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Thursday, June 14, 2012

Ind. Decisions - Supreme Court decides 4-1 that transfer was improvidently granted in speedy trial case; rare written dissent

The Supreme Court held oral argument Friday, June 1st in Corey Fletcher v. State. From the Court summary at the time:

While facing drug charges in the Tippecanoe Superior Court, the defendant argued he was entitled to discharge on grounds his right to a speedy trial had been denied. The trial court denied the motion, and a jury found the defendant guilty of a class A felony and other offenses. A divided Court of Appeals reversed in Fletcher v. State, 959 N.E.2d 922 (Ind. App. 2012), vacated. The Supreme Court has granted a petition to transfer the case and has assumed jurisdiction over the appeal.
This was a Jan. 18, 2012, 2-1 COA opinion reversing the trial court.

Released today, but filed June 12th, the Supreme Court has issued an Order stating:

After further review, including oral argument, a majority of the Court has determined that transfer was improvidently granted. Accordingly, the order granting transfer is VACATED and transfer is hereby DENIED. The Court of Appeals opinion reported as Fletcher v. Donahue, 959 N.E.2d 922 (Ind. Ct. App. 2012), is no longer vacated under Appellate Rule 58(A), and is reinstated as Court of Appeals precedent. Pursuant to Appellate Rule 58(B), this appeal is at an end.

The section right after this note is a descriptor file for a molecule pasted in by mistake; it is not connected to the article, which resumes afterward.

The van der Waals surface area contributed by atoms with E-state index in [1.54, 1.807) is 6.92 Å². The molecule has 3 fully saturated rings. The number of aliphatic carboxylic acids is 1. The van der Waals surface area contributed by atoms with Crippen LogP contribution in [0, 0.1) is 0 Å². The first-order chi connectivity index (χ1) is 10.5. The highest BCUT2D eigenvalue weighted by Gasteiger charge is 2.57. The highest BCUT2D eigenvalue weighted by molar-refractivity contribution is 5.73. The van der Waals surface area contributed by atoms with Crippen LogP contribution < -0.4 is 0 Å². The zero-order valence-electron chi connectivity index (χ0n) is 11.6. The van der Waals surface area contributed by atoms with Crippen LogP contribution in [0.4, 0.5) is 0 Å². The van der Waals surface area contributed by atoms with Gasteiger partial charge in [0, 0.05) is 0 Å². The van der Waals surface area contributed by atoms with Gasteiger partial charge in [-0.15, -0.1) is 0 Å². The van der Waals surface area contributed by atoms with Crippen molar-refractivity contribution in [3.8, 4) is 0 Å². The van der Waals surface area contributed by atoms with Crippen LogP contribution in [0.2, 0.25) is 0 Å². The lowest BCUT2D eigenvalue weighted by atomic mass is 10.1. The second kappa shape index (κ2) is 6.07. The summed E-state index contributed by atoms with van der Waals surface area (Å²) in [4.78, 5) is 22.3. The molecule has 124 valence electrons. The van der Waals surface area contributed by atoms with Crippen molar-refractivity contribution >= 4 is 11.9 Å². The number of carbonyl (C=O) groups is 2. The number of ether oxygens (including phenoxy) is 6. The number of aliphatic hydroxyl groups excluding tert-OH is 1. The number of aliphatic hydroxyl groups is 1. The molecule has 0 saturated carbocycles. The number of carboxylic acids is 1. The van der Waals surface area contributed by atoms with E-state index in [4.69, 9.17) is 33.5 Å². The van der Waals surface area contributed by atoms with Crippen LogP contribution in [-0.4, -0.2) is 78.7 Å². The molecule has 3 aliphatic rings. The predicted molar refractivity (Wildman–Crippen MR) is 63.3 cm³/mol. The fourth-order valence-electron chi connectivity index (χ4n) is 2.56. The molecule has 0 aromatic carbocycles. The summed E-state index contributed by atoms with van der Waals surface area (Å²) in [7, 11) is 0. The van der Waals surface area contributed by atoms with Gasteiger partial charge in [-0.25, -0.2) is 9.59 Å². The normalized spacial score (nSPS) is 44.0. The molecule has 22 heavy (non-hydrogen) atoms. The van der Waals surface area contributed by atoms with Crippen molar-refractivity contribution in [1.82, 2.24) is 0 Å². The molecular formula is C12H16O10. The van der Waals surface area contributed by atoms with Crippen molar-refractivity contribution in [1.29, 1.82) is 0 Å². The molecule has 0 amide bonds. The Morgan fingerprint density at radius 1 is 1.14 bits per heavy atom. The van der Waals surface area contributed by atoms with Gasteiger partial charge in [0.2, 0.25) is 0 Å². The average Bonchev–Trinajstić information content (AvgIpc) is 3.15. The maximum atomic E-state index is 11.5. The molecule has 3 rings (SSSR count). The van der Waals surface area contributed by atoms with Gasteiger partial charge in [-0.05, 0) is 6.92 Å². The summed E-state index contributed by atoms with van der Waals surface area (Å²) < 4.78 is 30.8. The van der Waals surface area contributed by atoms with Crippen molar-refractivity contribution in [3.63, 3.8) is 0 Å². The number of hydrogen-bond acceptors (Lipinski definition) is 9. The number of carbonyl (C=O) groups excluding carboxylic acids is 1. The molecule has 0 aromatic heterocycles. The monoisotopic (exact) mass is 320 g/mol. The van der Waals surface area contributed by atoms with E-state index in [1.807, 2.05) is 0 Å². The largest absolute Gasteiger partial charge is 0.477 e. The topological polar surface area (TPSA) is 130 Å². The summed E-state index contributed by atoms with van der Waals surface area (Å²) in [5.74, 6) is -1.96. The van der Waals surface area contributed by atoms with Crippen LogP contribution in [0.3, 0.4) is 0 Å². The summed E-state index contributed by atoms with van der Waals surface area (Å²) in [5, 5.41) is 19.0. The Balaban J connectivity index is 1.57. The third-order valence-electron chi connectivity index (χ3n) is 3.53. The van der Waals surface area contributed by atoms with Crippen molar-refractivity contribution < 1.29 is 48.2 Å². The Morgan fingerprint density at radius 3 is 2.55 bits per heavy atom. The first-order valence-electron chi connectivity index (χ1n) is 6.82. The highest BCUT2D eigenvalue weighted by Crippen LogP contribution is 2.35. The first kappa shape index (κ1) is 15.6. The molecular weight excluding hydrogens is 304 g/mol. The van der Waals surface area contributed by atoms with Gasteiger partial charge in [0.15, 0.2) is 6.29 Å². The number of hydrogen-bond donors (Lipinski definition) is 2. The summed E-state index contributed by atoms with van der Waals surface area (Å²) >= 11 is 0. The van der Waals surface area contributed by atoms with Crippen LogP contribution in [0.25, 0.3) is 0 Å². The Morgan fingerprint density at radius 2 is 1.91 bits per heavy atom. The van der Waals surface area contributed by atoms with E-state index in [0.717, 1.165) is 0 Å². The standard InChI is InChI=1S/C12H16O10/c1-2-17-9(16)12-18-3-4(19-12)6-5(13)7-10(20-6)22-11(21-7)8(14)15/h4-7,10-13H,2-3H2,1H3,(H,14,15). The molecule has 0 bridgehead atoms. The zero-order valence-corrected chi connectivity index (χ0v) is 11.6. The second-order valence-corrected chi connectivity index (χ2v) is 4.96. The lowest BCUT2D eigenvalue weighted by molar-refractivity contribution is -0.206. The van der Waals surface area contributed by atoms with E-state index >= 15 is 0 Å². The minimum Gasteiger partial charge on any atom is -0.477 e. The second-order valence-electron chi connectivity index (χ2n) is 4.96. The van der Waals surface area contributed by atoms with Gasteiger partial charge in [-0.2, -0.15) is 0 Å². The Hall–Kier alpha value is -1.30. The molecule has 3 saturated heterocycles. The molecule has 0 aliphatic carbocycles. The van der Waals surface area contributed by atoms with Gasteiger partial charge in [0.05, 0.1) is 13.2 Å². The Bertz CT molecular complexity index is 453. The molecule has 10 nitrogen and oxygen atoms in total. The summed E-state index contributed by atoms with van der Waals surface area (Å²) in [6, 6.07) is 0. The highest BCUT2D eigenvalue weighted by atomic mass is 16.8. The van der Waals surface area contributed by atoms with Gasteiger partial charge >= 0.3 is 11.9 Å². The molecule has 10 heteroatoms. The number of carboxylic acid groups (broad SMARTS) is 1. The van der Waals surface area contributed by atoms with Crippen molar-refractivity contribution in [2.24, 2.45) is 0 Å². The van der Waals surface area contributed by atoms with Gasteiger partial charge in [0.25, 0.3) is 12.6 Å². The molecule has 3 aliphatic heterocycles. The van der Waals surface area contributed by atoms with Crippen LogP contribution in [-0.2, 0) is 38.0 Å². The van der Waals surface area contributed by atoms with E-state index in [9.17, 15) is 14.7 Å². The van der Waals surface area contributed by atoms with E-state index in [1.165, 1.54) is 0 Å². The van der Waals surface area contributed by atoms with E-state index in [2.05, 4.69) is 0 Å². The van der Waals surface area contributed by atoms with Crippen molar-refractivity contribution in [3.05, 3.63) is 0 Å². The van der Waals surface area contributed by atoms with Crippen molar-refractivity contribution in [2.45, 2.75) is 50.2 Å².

Notably, however, this is a 4-1 order and there is a dissent to the denial of transfer by Justice Massa, who writes:
The purpose of our Criminal Rule 4 is to give predictable substance to the State and Federal Constitutional guarantees of a “speedy” trial otherwise left undefined in our charters. In this case, habitual offender and methamphetamine conspirator Corey Fletcher was arrested in February, tried and convicted in July and sentenced to forty years in prison, a fair and efficient administration of justice by any measure. He now goes free, with no corresponding benefit to the body of law that protects every citizen’s rights, and contrary to precedents of this Court.

The Court of Appeals found a violation of Criminal Rule 4 when the trial judge ignored Fletcher’s pro se request that a speedy trial commence within the required 70 days. * * * That we might suggest a better alternative in hindsight does not establish an abuse of discretion occurred, particularly when the sanction to public safety is so severe.

Fletcher’s trial was timely and fair. His rights were not violated and his conviction should be affirmed. Worse, I fear this split decision of the Court of Appeals, see Fletcher, 959 N.E.2d at 930 (Friedlander, J., dissenting), left undisturbed, may sow confusion among trial judges confronted with pro se filings by represented defendants. For these reasons, I respectfully dissent.

Posted by Marcia Oddi on June 14, 2012 11:24 AM
Posted to Ind. Sup.Ct. Decisions